Babies do many things to soothe themselves. They will pull their ears, hair, or kick a leg to calm down. Shaking their head from side to side is just another way for them to soothe. They have nervous energy and try to work it off the best they can. They feel things at the base of their neck, so this rapid movement gives them new sensations that they are learning to use.
Even as adults you fight sleep at times. You lay there thinking about all the things you need to do. A child will almost always fight sleep. They want to play and spend time with you. They don’t want to go to sleep. Just like you, a baby may feel they are going to miss out on something when they close their eyes. This behavior is completely normal for a child at any age.
It’s a fallacy that head shaking is always a sign of autism. When it’s an isolated event, this is not necessarily true. However, if additional signs accompany it, then you need to seek further testing. Other signs related to Autism Spectrum Disorder (ASD) include:
Parents that notice any of the above signs need to see a pediatrician.
A child moving their head back and forth may be a sign of ISS. This condition corrects itself over time, and it’s not a cause for alarm. Infant Shutter Syndrome is due to an immature nervous system. The various sensations cause these movements. These involuntary head shutters are not a cause for alarm. They should stop by the time they are one-year old.
Seizures are a sudden attack of illness that occurs in the central nervous system. Numerous signs can point to a seizure, but there are some not so noticeable symptoms too. For instance, your baby could be staring off into space, almost daydreaming, and is having a seizure. Head shuttering from side to side can be another sign. An EEG can quickly reveal if the child has epilepsy.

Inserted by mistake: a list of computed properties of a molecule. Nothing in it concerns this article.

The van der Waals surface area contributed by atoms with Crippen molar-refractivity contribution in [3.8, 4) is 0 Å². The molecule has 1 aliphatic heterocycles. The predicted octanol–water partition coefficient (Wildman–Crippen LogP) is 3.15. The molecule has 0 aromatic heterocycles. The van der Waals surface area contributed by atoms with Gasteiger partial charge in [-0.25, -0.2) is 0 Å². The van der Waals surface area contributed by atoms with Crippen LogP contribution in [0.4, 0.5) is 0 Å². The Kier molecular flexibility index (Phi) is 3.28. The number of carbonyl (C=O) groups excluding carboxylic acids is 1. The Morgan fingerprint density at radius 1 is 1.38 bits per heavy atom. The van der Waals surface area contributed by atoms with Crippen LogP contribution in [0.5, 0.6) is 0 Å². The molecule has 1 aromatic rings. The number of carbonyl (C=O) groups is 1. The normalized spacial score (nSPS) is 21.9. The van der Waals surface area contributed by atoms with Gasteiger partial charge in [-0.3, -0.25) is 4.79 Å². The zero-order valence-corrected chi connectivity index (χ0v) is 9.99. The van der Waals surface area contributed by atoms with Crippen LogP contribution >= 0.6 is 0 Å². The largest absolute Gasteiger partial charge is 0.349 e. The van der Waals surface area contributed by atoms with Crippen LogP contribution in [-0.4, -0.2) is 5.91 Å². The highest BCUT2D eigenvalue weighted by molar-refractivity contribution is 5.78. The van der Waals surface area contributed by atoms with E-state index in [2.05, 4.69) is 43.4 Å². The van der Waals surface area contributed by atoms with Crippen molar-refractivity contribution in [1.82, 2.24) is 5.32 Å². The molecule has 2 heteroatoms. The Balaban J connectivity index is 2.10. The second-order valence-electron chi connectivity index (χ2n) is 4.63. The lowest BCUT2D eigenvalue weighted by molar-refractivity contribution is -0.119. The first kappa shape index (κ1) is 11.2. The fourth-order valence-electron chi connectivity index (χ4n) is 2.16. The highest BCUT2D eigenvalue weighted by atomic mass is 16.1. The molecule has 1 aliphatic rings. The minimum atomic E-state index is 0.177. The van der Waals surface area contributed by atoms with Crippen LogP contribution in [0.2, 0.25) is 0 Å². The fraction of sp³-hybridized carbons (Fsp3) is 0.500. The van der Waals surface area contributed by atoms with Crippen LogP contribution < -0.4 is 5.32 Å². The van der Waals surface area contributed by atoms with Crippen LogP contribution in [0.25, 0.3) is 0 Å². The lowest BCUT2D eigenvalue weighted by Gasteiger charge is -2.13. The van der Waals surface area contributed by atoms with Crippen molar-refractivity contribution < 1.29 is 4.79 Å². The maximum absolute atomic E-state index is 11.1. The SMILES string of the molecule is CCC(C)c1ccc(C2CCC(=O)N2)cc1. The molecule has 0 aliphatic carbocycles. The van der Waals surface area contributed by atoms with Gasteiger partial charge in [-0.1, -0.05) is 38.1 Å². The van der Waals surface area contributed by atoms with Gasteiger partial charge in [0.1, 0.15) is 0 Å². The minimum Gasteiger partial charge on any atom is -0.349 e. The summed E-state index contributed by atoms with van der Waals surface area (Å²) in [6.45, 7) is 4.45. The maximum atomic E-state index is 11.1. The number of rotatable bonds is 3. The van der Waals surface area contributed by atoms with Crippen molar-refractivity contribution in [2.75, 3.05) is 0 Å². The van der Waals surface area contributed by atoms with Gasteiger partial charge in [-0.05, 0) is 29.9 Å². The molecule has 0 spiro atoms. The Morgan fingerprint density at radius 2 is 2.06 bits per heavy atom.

Although many times, this action is a benign behavior, there are some instances when it’s a cause for alarm. If your child begins to bang their head against the wall, furniture or cribs or pulling their hair and rocking, are all concerning signs. Most of these behaviors are visible at bedtime when a child is trying to soothe themselves.However, any of the actions mentioned above should be evaluated by a pediatrician to ensure that something more developmental isn’t occurring. It’s important to monitor a child carefully, especially in the first 24 months of life. Severe conditions, like Autism, can be observed from an early age.
You shouldn’t be worried if your baby doesn’t stop shaking his head unless you notice other symptoms as well. Mainly, your kid might be feeling sleepy or bored. If this behavior continues for a longer period, you should look into his ears and pay attention to signs of autism. A regular check up with his pediatrician is the best way to diagnose every problem early on and to ensure he gets the best treatment.
About The Author
Mike Jones is always seeking new alternative treatments to traditional pills. For more of his health articles, check his Twitter @mike_jones25.